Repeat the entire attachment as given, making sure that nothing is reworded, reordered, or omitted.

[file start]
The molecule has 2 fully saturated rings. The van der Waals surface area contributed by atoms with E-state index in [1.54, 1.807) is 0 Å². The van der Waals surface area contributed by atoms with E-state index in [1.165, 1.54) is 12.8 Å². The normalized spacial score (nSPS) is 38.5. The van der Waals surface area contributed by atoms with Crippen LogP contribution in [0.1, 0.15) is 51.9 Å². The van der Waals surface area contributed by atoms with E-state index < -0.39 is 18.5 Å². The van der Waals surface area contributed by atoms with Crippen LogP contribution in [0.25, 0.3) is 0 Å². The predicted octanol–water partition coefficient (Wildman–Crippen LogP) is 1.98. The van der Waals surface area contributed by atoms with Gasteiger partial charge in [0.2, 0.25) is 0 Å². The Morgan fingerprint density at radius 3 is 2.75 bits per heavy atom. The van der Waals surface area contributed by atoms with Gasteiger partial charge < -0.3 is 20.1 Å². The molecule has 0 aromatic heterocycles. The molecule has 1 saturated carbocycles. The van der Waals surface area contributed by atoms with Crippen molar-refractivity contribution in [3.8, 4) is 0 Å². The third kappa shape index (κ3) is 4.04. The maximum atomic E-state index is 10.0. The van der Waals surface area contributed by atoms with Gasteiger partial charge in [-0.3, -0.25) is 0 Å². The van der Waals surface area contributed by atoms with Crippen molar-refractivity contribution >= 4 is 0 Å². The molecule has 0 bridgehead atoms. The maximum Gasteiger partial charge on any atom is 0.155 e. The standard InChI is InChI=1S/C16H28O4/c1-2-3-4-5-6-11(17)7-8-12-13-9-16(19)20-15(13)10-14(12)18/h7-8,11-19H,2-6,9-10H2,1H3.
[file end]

The molecule has 2 fully saturated rings. The van der Waals surface area contributed by atoms with E-state index in [1.54, 1.807) is 0 Å². The van der Waals surface area contributed by atoms with E-state index in [1.165, 1.54) is 12.8 Å². The normalized spacial score (nSPS) is 38.5. The van der Waals surface area contributed by atoms with Crippen LogP contribution in [0.1, 0.15) is 51.9 Å². The van der Waals surface area contributed by atoms with E-state index < -0.39 is 18.5 Å². The van der Waals surface area contributed by atoms with Crippen LogP contribution in [0.25, 0.3) is 0 Å². The predicted octanol–water partition coefficient (Wildman–Crippen LogP) is 1.98. The van der Waals surface area contributed by atoms with Gasteiger partial charge in [0.2, 0.25) is 0 Å². The Morgan fingerprint density at radius 3 is 2.75 bits per heavy atom. The van der Waals surface area contributed by atoms with Gasteiger partial charge < -0.3 is 20.1 Å². The molecule has 0 aromatic heterocycles. The molecule has 1 saturated carbocycles. The van der Waals surface area contributed by atoms with Crippen molar-refractivity contribution in [3.8, 4) is 0 Å². The third kappa shape index (κ3) is 4.04. The maximum atomic E-state index is 10.0. The van der Waals surface area contributed by atoms with Gasteiger partial charge in [-0.3, -0.25) is 0 Å². The van der Waals surface area contributed by atoms with Crippen molar-refractivity contribution >= 4 is 0 Å². The molecule has 0 bridgehead atoms. The maximum Gasteiger partial charge on any atom is 0.155 e. The standard InChI is InChI=1S/C16H28O4/c1-2-3-4-5-6-11(17)7-8-12-13-9-16(19)20-15(13)10-14(12)18/h7-8,11-19H,2-6,9-10H2,1H3.